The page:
“I want to capture the process by which humans, struggling to evolve, push against their shells until they crack open.” – Lori Gottlieb
It’s rare that I pick up a health-related book and get so I can’t put it down until I reach the end. But Lori Gottlieb’s Maybe You Should Talk to Someone fit that bill.
I was introduced to the author via the podcast Go Ask Ali. As part of a series on relationships, host Ali Wentworth dedicated a few episodes to creating a better relationship with yourself. She’s a proponent of therapy for the simple reason that we can open up the possibly for substantive personal growth by just talking to a skilled professional. To that end, Ali’s guest, psychotherapist Lori Gottlieb, provided guidance about what to look for in a therapist, what to expect out of the relationship, how it can help, and why it matters to anyone seeking to create a better present and future for themselves.
Unfortunately, our culture stigmatizes psychotherapy. We consider those who seek out this level of support as being somehow weak, or not having their acts together. Because we fear being exposed for our less-than-perfect selves, we “armor up” and put on public faces to mask our struggles. That strategy may render us stuck in a mode where we’re constantly trying to change our pasts or control our futures. It may disconnect us from who we truly are. We need help to get unstuck. As Albert Einstein said, “No problem can be solved from the same level of consciousness that created it.”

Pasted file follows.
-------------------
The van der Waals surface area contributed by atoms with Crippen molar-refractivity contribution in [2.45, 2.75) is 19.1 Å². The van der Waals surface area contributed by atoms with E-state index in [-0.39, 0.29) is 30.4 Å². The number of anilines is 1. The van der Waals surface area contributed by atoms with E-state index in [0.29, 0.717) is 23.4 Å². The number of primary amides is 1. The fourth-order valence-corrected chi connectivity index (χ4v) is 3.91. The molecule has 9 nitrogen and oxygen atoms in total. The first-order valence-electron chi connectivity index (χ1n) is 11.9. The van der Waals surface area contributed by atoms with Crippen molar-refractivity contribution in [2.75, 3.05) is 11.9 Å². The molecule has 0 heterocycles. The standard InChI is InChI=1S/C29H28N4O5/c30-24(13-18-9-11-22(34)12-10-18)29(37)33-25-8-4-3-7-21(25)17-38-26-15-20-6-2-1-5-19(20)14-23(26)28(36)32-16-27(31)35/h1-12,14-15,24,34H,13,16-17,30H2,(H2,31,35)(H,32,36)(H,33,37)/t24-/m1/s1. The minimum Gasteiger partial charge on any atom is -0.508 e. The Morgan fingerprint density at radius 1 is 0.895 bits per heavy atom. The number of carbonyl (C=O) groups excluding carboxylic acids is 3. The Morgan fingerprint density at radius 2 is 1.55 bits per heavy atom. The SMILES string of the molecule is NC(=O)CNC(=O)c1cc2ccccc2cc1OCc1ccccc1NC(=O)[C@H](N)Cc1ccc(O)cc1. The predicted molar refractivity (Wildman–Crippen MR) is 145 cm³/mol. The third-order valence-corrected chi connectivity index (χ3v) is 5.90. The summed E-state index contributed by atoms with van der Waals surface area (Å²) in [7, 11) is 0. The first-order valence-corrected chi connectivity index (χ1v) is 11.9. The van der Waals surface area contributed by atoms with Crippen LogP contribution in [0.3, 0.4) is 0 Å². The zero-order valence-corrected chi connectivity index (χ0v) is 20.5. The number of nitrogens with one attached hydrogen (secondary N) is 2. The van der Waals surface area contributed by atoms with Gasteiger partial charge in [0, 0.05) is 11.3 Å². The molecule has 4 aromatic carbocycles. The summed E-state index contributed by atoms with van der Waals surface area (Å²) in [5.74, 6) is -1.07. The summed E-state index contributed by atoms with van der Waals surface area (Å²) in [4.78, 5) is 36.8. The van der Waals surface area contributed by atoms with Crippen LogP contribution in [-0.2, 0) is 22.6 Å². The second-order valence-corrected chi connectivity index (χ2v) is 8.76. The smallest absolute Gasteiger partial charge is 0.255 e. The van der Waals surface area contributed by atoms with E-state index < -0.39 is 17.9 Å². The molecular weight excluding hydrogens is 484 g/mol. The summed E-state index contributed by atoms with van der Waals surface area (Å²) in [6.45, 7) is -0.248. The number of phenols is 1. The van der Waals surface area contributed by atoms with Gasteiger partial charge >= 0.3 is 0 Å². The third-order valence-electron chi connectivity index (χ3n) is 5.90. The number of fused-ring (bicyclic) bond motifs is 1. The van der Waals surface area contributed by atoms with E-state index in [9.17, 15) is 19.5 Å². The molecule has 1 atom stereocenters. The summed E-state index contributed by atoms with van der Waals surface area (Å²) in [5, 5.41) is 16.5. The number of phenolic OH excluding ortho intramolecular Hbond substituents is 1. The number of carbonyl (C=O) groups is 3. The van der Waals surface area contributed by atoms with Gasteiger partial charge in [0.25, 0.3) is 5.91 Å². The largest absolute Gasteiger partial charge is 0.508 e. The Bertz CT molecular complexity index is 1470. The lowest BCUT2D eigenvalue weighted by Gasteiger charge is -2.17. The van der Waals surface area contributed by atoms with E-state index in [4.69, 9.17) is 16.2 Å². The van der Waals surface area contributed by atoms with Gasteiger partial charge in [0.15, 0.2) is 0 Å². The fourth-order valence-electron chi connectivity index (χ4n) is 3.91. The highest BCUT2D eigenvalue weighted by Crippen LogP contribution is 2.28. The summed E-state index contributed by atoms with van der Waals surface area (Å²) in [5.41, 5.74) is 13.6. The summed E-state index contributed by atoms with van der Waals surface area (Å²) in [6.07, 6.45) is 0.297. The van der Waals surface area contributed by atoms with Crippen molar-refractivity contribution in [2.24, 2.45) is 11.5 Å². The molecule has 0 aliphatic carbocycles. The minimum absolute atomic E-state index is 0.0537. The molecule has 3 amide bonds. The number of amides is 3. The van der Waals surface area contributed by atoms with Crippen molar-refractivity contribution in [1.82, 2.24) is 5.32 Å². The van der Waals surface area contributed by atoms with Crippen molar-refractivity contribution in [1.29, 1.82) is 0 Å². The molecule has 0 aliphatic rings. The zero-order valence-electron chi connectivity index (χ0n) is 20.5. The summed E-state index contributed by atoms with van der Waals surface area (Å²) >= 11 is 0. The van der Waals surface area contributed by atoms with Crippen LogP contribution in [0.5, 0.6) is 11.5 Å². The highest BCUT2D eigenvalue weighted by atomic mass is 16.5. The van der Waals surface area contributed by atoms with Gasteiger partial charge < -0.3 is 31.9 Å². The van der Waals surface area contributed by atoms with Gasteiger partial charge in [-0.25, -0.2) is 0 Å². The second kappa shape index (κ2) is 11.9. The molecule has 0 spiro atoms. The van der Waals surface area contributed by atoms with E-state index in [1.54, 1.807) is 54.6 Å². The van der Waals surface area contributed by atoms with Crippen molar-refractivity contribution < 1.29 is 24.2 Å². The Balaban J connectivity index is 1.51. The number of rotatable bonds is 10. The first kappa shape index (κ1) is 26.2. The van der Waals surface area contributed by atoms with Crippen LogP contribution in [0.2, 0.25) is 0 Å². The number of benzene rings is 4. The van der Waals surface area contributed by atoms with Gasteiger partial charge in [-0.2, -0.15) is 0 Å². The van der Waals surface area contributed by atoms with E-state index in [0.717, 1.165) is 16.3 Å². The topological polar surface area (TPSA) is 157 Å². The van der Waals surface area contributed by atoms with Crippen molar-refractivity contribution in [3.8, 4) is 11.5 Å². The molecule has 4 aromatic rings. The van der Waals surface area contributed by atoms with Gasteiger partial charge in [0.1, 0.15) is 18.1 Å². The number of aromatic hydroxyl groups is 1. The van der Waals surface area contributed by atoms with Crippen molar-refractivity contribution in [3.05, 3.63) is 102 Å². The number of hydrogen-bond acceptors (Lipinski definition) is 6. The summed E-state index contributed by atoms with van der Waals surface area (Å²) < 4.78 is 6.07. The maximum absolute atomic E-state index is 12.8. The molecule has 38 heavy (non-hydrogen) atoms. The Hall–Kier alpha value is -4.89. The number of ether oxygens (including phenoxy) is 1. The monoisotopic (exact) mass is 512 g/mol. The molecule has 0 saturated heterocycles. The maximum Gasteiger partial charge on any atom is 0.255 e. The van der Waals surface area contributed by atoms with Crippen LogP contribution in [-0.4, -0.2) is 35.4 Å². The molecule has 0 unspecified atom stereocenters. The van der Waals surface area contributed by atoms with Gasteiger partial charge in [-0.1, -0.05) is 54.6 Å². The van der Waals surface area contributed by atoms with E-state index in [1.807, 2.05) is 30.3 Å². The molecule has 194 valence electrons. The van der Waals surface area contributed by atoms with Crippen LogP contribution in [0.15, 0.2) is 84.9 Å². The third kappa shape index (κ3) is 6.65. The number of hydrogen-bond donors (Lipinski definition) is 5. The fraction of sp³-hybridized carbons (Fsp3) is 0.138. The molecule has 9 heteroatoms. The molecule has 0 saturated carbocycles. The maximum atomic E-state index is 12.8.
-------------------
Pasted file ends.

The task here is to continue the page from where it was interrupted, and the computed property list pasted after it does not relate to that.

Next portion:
Lori’s book takes the reader inside the therapeutic relationship through the aegis of four case studies as well as Lori’s direct experience of treatment. (Yep, therapists need therapists, too!) While drawing you in to each patient’s story, she provides commentary about how a skilled therapist deftly navigates the terrain to build trust, get to the heart of the individual’s challenges and pain points, and discern a healthy path forward. For the therapeutic relationship to bear fruit, the patient must have the ability to “accept feedback, tolerate discomfort, become aware of blind spots, and discover the impact of their histories and behaviors on themselves and others.” It’s a process that unfolds over time – when the patient is ready to “go there.”
Therapists don’t fix our problems. Lori tells us: “They ask light questions until something happens – internally or externally – that leads [patients] to do their own persuading.” Even when we gain the insights and discover a new way of being, we will not experience a perpetual state of bliss. Life will still bring challenge and heart ache. But as the Buddha said:
“Peace, it does not mean to be in a place where there is no noise, trouble, or hard work. It means to be in the midst of all those things and still be calm in your heart. Peace comes from within.”
If you’ve ever considered talking with a therapist and want some sense for how that scenario plays out, this book would be a good starting point. It’s deeply personal, forthright, poignant, at times humorous, and an all-around good read.